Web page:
boys

Rainbows vs Ninjas

There’s pleasantly exhausted, and then there’s on-the-brink exhausted. Two nights ago,  I was the latter. As Smoke prepared for bedtime, I walked through our house and tried not to look too hard. Everywhere, there was a sight that raised my blood pressure. There’s a pile of laundry in the armchair that hasn’t disappeared for weeks. There are the shelves full of expired medications and near-empty bottles of supplements. There are about a dozen piles scattered throughout the house of paperwork that has no home. Some days it feels like I can’t reach for something I need without eight things I don’t need falling to the floor.

This is a problem, yes, but it’s not a new problem. It’s a problem I live with until I get so tired that I don’t think that I can live with it anymore. If I came to this point at 9 am on a Saturday morning, then perhaps I could put the feeling to use. But at 9 pm on a weeknight, it translates to nothing but desperation, and even though I feel far more cranky than sleepy, I try to tell myself, over and over, “Go to sleep as soon as you can.” I was afraid that if I didn’t I might fall apart–on myself or on someone else.

But it was my night to put Smoke to bed, and he never wants me to go to sleep as fast as I can. He wants books followed by meandering conversations, and he’s never sufficiently impressed when I report to him how late it is.

Every week Smoke comes home from kindergarten with some small book he’s made and memorized, and so I often have him read to me at bedtime as a warm-up. Smoke had come home with this rainbow book, and I had placed in on his bed earlier in the evening so that we would remember to read it. But when we got to bed, Smoke wanted to skip it. He only wanted to read about ninjas.

rainbow

In spite of my mantra (Go to sleep as fast as you can!) I fought him. “Why won’t you read to me?” I asked while at the same time I wondered: why was I picking a fight?

“It’s too embarrassing.”

“What’s embarrassing about it?”

“I just don’t want to read it.”

“Well how does it go? Just tell me.”

Smoke rolled his eyes. “You say the colors of the rainbow twice, and then you say ‘Makes a rainbow ________.”

“Makes a rainbow what?”

“Makes a rainbow b_______.”

“Makes a rainbow bright?”

“Yeah. Bright.”

“Oh,” I said. The layer of sheer annoyance that had hardened around my heart had started to melt away. “I think I would probably cry if I heard you sing that.”

Of course Smoke started singing: Red-orange-yellow, green-blue-purple, red-orange-yellow, green-blue-purple—clap!—make a rainbow bright.

It was the clap that did me in. I was totally unprepared for the earnestness of that clap.

I’m quite certain that the earnestness of that song, its unapologetic sweetness, is exactly why Smoke had wanted to forgo it in favor of his ninja book. At six, he’s just aware enough to recognize innocence and be suspicious of it. But, when pressed, he reluctantly administered the medicine I needed. That was kind of him.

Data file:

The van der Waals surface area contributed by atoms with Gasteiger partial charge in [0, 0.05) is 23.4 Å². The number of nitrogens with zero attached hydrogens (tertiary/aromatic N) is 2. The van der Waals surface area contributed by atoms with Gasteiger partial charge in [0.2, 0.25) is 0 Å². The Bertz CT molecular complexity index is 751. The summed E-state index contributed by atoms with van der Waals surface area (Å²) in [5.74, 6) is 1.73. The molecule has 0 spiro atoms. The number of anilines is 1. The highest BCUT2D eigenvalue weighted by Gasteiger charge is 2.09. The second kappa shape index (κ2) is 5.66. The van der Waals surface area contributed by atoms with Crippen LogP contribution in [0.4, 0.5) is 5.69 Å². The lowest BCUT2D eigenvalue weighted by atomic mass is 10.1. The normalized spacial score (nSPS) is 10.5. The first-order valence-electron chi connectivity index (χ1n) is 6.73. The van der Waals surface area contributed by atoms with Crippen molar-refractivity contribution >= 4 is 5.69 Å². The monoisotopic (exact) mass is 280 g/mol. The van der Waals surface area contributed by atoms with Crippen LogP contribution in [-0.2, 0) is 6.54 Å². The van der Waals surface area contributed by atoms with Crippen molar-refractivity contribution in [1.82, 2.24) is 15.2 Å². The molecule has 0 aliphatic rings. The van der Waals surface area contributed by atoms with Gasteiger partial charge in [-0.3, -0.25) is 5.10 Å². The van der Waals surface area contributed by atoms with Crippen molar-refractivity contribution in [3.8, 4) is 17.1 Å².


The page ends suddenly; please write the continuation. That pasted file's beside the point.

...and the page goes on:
“Do you think I cried?” I asked. Smoke wasn’t sure, and so I pointed to the corner of my eye. We laughed at my one little tear, and then read about ninjas for much longer than I wanted to. And then we went to sleep.

Unwanted Hugs

Earlier this week, Smoke reported to me that a girl in his class keeps on hugging him. Every time he sat down on the carpet for circle time she embraced him and wouldn’t let him go until the class had settled. Not only that, but this girl was chasing him on the playground at recess, and grabbing his shirt when she caught him so that he couldn’t get away. He held the edge of his own shirt to demonstrate, and pulled on it to reveal his lean, pale belly, his inability to move without stretching his shirt further and revealing more of his body. The more he talked about it, the more distressed he sounded.

“Did you tell her to stop?” I asked.

“She laughs at me when I tell her!” Smoke said. His voice broke around the edges.

I pulled a piece of paper off the kitchen table. It was a handout that Mrs. N had sent home about Kelso’s choices. It looked like this.

Kelso_clip_image002_0000

“Have you tried any of these choices?” I asked him, aware that I was an outsider to this new social landscape. I offered the page tentatively.

“Saying stop is one of the choices,” he explained, not even looking at the list. “Also I tried ignoring, and joining a new game, but she just follows me everywhere.”

“Do you want me to tell Mrs. N?” I asked him.

He thought about it for a moment, and decided he did.

Several years ago, I heard a public school teacher comment on how much time she spent in recent years simply answering emails from parents—parents who wanted to know why their kid got a 92 rather than a 98 on a spelling test, or parents demanding a rationale for the novel they were reading in Language Arts. I told myself I wouldn’t add to the burden; I wouldn’t be a parent emailer.

But then, in our orientation meeting with Mrs. N, she reassured us: “Please don’t ever hesitate to email me. Even if it seems like a little problem.”

I wasn’t sure what kind of problem this was. Certainly it seemed like the sort of thing kids typically did to each other, the sort of thing that thirty years ago kids would have worked out on their own. I remember epic boy vs. girl battles that happened at the very edge of the recess field, which was also the bottom of a hill, far away from any grown-up gaze. I remember a kid named Billy Duffy whose face was always stained with meat sauce, who had earned a reputation for kissing girls against their will. Playground problems weren’t teacher problems, and unless you were bleeding, the recess aides didn’t want to hear about it.